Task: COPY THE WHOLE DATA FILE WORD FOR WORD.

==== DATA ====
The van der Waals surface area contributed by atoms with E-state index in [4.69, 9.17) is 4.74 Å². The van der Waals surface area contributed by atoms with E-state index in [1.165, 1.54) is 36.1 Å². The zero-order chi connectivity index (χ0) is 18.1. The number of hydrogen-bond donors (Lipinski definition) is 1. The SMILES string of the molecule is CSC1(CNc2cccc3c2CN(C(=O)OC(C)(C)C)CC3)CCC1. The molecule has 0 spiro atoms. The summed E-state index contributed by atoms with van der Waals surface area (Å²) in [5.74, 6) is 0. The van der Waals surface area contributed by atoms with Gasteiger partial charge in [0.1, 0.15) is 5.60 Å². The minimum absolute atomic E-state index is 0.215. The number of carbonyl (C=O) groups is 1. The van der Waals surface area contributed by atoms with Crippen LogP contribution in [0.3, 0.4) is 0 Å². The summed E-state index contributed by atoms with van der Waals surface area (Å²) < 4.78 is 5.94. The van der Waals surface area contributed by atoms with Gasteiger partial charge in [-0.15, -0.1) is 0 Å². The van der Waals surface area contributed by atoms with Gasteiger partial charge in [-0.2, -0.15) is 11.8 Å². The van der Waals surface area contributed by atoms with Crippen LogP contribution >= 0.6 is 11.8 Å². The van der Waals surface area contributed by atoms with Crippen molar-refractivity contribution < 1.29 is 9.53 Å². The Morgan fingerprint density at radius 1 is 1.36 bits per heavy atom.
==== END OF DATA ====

The van der Waals surface area contributed by atoms with E-state index in [4.69, 9.17) is 4.74 Å². The van der Waals surface area contributed by atoms with E-state index in [1.165, 1.54) is 36.1 Å². The zero-order chi connectivity index (χ0) is 18.1. The number of hydrogen-bond donors (Lipinski definition) is 1. The SMILES string of the molecule is CSC1(CNc2cccc3c2CN(C(=O)OC(C)(C)C)CC3)CCC1. The molecule has 0 spiro atoms. The summed E-state index contributed by atoms with van der Waals surface area (Å²) in [5.74, 6) is 0. The van der Waals surface area contributed by atoms with Gasteiger partial charge in [0.1, 0.15) is 5.60 Å². The minimum absolute atomic E-state index is 0.215. The number of carbonyl (C=O) groups is 1. The van der Waals surface area contributed by atoms with Crippen LogP contribution in [0.3, 0.4) is 0 Å². The summed E-state index contributed by atoms with van der Waals surface area (Å²) < 4.78 is 5.94. The van der Waals surface area contributed by atoms with Gasteiger partial charge in [-0.15, -0.1) is 0 Å². The van der Waals surface area contributed by atoms with Gasteiger partial charge in [-0.2, -0.15) is 11.8 Å². The van der Waals surface area contributed by atoms with Crippen LogP contribution >= 0.6 is 11.8 Å². The van der Waals surface area contributed by atoms with Crippen molar-refractivity contribution < 1.29 is 9.53 Å². The Morgan fingerprint density at radius 1 is 1.36 bits per heavy atom.